He warns that the country should prepare for a future without any GSP concessions from the EU, by building on the strengths we already have.
He states that the government should inform the people and the export industries that we are on the verge of losing not only the recently restored GSP+ but the ‘general GSP’ concession that we had since 2010 as well.
“The government should not create unrealistic expectations about GSP+ among the public. Programmes should be started to help businesses prepare for the inevitable transition to a future without any EU trade concessions, through the diversification of products and markets,” he points out.
Elaborating on the reasons why his Government took a decision to remain only in the general GSP plus scheme, Rajapaksa emphasizes that it would have been better if the Government took a decision to continue in the same level paying import duties on a concessionary rate to the European Union. Hence the country could easily adapt to the transition of becoming a country paying full import duty.
Following is the full statement.
The European Union restored GSP+ to Sri Lanka on 19 May 2017. The EU has three GSP schemes. The GSP scheme for the least developed countries with a per capita income below USD 1,025 provides zero duty access to the EU market. The ‘general GSP’ scheme for lower-middle income countries with a per capita income between USD 1,025 and USD 4,035 allows access the EU market on payment of a concessionary import duty. These two EU-GSP schemes have undoubtedly helped many developing countries to build export industries. The EU’s GSP+ scheme allows lower-middle income countries which would normally be charged a concessionary import duty, to enjoy zero duty access to the EU market – but at a heavy price. Applicants for GSP+ must ratify 27 international conventions and place themselves under the political supervision of the EU. As a result, only nine countries including Sri Lanka have joined the GSP+ scheme.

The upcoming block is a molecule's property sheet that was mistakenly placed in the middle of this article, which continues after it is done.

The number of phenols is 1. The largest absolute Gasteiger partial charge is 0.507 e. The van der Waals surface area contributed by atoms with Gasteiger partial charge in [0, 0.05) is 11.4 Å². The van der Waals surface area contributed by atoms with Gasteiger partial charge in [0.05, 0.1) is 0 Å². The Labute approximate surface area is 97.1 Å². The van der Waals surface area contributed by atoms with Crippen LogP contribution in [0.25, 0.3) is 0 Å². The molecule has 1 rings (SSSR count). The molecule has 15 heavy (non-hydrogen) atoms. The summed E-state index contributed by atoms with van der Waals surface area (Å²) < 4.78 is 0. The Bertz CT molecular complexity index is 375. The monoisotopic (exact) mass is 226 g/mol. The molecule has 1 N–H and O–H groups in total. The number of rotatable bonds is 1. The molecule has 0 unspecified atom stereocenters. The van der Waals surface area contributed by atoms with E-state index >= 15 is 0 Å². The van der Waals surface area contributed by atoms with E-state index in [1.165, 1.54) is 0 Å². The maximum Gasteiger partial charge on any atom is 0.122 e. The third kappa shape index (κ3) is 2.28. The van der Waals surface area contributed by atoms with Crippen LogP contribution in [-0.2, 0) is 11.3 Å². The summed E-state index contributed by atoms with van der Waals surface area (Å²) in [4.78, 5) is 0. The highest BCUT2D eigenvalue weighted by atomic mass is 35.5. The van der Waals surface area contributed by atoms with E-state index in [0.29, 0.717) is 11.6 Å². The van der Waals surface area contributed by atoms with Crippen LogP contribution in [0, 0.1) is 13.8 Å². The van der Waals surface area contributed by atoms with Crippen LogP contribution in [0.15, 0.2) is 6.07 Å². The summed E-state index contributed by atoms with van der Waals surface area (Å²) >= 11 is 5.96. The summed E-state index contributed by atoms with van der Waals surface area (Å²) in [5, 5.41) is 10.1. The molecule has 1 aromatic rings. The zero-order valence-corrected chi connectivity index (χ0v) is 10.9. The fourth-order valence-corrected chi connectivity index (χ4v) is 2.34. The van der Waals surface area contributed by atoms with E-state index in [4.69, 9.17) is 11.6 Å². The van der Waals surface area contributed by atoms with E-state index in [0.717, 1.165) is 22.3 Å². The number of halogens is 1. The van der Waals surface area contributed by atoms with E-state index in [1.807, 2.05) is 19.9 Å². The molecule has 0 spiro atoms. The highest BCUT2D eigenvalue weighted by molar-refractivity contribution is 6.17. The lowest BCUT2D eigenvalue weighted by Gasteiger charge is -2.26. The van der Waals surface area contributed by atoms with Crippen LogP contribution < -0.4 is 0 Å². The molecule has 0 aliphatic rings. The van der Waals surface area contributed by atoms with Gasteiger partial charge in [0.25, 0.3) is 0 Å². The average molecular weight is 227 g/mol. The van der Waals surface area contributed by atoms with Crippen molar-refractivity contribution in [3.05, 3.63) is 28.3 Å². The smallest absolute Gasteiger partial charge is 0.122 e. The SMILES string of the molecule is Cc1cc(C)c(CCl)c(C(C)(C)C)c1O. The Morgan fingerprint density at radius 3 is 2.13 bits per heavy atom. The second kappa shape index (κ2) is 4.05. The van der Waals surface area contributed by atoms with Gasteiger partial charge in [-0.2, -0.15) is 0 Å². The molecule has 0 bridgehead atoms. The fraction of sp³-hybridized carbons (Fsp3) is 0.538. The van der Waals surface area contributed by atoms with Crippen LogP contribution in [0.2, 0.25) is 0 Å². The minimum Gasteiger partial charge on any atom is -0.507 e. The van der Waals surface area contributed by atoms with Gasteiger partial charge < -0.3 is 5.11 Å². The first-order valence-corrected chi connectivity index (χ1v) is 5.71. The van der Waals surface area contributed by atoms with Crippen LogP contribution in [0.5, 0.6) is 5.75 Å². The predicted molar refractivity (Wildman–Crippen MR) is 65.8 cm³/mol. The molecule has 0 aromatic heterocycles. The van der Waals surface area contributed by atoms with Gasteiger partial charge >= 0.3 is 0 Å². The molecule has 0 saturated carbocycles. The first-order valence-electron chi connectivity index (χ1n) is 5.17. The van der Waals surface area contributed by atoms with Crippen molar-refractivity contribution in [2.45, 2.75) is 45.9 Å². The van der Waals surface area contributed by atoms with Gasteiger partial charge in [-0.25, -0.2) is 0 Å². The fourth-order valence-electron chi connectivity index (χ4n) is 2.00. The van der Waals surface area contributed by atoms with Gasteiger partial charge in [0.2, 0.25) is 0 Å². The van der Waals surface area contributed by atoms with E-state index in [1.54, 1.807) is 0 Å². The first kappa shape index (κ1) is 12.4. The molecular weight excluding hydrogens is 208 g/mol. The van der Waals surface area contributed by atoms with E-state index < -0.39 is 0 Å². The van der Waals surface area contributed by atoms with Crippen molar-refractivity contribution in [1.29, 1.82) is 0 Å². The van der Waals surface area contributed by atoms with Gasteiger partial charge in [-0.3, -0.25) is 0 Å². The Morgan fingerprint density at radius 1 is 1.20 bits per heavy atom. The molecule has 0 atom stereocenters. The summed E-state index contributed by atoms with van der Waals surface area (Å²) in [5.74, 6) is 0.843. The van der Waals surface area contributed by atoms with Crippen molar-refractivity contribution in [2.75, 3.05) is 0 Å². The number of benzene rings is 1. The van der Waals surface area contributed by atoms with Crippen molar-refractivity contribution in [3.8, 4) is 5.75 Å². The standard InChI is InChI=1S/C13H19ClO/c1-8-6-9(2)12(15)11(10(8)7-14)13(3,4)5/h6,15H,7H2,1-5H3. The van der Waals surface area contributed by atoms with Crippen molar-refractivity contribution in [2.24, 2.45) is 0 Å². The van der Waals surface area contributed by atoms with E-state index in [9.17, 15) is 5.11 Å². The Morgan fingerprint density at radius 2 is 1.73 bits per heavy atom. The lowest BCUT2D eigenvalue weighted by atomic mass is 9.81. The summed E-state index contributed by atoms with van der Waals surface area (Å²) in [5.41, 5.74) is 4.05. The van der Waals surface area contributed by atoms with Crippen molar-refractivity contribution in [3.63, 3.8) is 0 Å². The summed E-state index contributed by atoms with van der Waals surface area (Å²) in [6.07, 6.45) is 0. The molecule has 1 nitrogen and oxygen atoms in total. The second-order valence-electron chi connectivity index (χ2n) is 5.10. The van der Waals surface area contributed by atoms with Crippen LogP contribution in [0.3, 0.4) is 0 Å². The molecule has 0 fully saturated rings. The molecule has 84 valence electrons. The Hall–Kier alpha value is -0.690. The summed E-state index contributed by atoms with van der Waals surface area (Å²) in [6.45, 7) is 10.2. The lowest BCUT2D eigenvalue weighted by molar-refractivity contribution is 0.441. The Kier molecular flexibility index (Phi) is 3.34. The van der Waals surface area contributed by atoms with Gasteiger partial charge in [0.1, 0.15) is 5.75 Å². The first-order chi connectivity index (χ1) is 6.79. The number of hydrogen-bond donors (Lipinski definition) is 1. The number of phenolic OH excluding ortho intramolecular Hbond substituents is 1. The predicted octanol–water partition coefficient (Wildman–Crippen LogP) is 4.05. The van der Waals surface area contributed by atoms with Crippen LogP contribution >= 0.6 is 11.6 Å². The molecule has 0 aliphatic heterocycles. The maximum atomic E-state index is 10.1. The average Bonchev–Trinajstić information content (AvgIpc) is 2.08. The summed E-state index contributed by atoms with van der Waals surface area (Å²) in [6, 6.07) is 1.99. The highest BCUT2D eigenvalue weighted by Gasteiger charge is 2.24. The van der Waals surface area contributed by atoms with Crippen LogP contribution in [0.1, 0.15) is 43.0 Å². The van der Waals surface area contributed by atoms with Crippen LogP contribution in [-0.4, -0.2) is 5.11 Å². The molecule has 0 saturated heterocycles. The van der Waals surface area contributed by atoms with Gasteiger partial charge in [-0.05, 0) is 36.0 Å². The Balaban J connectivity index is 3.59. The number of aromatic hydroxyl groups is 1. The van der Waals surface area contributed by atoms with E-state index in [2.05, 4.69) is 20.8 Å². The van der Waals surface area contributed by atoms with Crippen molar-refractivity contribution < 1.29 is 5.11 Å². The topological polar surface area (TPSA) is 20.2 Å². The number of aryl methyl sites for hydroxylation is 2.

Fulfilling the conditions to qualify for GSP+ could cause permanent damage to a country’s political, legal and institutional framework, which is why my government allowed GSP+ to be withdrawn in 2010 without agreeing to the political demands the EU made for the continuation of GSP+ such as instituting war crimes inquiries against our armed forces and greater devolution of power. After we lost GSP+ in 2010, we came under the general GSP scheme and our exports were charged a concessionary rate of duty by the EU. Since GSP+ was restored to Sri Lanka last month, the government has said that there will be a boom in exports of everything ranging from fisheries products to apparel and other industrial goods to Europe. Hopes have been generated of foreign investors flocking to Sri Lanka to make use of duty free access to the EU market. The government keeps telling the people that our entire future can be built upon GSP+. However, it should be understood that GSP+ offers only temporary economic benefits.